Hiii guys,

Today is October 23rd we’re performing in Austin, Texas.

About the city - In 1971, Austin held the first pride parade in Texas, kicking off the city’s vibrant LGBTQ community. In 1987, Austin’s Glen Maxey became executive director of the Lesbian/Gay Rights Lobby of Texas. His 1991 election to the Texas House of Representatives showed growing acceptance in a state that still criminalized same-gender relationships. The city has now continued to create a widespread LGBTQ community.

For our Austin show our partner is Equality Texas, an organization whose mission is to secure full equality for LGBTQ Texans. Working for just legislation and protection for LGBTQ youth, Equality Texas encourages Texans to take action through education, community organizing, and collaboration.

Equality Texas is super dedicated to protecting Texas’ youth and is constantly working on promoting legislation that prohibits discrimination in schools. They focus on supporting young members of the LGBTQ community within their family, school, and social lives.

Want a ticket upgrade? We’re taking donations to enter into a raffle for a ticket upgrade. Tickets will be $3 or 2 for $5 :)

Can’t wait to see u guys tonight!!!!

Troye x


094A8673 v2 by Wheels Down


Nearly every year, for the past thirty years, Frances Goldin has gone to New York City Pride holding a sign that reads, “I adore my lesbian daughters. Keep them safe.” (x)

“Since the beginning of the parade, I’ve been going and waving my sign,” Goldin said. “It sort of hit a nerve with people, particularly those whose parents rejected them. The response to the sign is always so great — it urges me to keep going.”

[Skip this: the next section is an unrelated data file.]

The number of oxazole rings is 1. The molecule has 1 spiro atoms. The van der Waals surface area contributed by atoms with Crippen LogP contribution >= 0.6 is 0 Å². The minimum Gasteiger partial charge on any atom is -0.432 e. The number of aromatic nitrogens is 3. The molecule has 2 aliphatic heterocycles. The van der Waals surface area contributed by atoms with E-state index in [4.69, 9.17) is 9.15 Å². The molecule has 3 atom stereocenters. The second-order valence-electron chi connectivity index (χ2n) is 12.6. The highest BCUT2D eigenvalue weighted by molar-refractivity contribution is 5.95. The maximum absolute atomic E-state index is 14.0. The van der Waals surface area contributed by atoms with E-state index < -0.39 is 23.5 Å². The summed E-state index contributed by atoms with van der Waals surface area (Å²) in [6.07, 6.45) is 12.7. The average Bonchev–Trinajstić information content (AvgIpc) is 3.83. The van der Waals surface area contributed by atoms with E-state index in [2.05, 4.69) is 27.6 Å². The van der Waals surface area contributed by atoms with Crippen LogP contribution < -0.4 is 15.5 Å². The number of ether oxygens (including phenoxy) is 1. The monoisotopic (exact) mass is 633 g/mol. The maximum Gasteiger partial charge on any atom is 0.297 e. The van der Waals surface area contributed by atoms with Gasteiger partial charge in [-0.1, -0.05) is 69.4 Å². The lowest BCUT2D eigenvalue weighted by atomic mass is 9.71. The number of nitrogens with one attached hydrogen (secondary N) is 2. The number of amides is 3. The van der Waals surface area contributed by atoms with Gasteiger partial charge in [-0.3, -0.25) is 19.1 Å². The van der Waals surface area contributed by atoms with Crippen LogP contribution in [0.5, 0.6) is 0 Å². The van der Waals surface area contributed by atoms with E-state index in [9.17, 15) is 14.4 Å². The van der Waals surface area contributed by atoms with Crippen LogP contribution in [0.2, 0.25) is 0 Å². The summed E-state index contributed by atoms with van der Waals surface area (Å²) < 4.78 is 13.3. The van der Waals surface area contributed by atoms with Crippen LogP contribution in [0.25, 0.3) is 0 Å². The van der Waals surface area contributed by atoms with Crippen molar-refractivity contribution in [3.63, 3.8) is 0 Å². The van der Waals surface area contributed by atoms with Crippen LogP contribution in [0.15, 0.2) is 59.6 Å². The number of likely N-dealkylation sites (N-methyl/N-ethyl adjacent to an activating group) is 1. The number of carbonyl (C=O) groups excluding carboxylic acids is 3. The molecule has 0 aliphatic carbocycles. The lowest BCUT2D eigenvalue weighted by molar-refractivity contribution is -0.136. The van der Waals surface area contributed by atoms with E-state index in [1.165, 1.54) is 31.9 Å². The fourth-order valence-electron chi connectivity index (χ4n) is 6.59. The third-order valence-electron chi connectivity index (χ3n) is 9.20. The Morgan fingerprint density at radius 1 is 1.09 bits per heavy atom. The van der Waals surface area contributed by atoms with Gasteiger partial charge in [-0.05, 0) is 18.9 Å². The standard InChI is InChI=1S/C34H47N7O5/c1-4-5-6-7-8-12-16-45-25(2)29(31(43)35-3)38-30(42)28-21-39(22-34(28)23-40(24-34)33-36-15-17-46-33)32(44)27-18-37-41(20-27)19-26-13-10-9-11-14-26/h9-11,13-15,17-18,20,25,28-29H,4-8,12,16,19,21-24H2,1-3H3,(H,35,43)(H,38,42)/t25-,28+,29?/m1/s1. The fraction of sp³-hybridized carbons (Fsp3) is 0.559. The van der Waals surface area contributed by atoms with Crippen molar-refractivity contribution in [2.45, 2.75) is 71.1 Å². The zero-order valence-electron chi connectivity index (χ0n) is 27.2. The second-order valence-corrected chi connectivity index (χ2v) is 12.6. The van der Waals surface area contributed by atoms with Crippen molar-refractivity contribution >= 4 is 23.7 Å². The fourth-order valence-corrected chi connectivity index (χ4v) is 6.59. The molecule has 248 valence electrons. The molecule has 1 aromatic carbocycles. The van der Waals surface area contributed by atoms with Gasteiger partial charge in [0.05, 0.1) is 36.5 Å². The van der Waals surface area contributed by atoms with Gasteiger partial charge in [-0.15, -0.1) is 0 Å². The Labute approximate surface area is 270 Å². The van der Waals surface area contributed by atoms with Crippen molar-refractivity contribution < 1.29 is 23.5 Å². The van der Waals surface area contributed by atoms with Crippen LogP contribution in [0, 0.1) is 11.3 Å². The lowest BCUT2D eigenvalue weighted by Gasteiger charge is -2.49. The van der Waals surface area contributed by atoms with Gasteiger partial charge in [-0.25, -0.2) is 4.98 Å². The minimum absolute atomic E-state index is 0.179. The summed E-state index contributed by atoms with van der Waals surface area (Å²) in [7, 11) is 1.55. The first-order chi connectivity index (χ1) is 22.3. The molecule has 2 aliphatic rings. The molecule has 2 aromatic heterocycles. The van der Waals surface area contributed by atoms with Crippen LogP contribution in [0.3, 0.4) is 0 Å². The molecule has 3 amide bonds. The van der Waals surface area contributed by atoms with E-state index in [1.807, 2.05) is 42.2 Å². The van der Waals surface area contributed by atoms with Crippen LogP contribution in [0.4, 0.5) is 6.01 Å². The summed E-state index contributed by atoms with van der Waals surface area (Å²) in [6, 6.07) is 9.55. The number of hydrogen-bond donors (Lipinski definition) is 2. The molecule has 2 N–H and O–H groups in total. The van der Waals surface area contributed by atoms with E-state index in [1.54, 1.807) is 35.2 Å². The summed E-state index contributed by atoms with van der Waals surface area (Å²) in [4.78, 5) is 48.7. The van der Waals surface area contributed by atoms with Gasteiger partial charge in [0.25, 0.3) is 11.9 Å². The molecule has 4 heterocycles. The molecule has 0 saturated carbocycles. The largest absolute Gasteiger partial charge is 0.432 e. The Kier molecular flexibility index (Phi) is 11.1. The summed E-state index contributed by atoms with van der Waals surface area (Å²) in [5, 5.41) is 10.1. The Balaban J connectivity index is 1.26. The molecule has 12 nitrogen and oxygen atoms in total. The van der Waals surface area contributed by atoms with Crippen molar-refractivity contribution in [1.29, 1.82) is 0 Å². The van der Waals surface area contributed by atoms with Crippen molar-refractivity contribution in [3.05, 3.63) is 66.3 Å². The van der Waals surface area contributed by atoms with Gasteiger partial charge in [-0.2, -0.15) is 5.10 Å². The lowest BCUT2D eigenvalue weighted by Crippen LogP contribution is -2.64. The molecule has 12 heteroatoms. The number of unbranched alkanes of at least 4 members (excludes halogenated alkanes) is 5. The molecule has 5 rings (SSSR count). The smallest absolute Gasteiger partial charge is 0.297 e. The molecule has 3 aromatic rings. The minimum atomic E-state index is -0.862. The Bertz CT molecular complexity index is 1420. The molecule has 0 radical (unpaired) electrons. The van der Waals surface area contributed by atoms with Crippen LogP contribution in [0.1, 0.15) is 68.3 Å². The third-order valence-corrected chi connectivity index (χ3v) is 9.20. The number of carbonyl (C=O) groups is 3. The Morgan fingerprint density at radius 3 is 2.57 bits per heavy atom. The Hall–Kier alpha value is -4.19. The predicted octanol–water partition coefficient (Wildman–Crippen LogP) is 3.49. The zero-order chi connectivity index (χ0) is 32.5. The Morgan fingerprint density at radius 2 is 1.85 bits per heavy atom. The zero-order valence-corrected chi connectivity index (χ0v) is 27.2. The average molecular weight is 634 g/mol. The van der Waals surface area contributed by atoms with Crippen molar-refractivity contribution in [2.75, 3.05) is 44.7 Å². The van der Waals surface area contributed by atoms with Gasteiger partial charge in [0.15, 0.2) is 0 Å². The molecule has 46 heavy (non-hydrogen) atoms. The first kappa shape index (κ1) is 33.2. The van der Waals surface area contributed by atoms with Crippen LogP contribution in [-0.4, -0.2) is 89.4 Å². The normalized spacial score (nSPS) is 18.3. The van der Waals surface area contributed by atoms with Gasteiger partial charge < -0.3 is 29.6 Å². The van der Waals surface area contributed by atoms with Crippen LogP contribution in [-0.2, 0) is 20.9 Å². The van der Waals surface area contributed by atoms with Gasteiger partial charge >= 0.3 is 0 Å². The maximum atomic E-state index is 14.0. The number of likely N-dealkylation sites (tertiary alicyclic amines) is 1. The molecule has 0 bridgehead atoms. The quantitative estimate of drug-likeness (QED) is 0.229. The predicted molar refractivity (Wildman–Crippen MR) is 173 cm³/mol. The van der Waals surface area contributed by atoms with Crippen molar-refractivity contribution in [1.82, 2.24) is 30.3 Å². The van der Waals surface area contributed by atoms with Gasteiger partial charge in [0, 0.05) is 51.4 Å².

“Everybody would come running up to her and cry, kiss her, and say, ‘Would you call my mother?’ or ‘Would you be my mother?’” her daughter, Sally, explained. 

“She’d take down names and addresses and write letters to these kids’ mothers!” 

When asked about all the young LGBT parade-goers who have begged her to speak to their own mothers, Goldin replied, “I think I changed a few people’s minds and I’m glad about that. Everyone should support their gay and lesbian children, they’re missing a lot in life if they don’t.”
Thousands march to support LGBTQ visibility in Japan
Spotted: Japan's first officially-recognised same-sex couple.
By Victoria Ho

A colourful procession of rainbow flag-waving supporters marched in downtown Tokyo on Sunday during one of its annual LGBTQ pride parades.

According to local reports, about 5000 people marched the 3km parade route for Tokyo Rainbow Pride, which took them through through the iconic Shibuya Station crossing intersection.

In November last year, two women made history by obtaining a government certificate officially recognising their union.

But Hiroko Masuhara and Koyuki Higashi’s certificate isn’t legally binding, so spousal rights such as hospital visitations are regarded more as suggestions rather than enforceable by law.

Despite small steps inching toward more equal treatment, LGBTQ issues remain largely underground in Japan’s conservative community.

protecting the earth, and our Pride

get you a gem that can do both

edit: Thanks to a lovely person informing me, I now know that’s @latieraeve doing this stellar cosplay!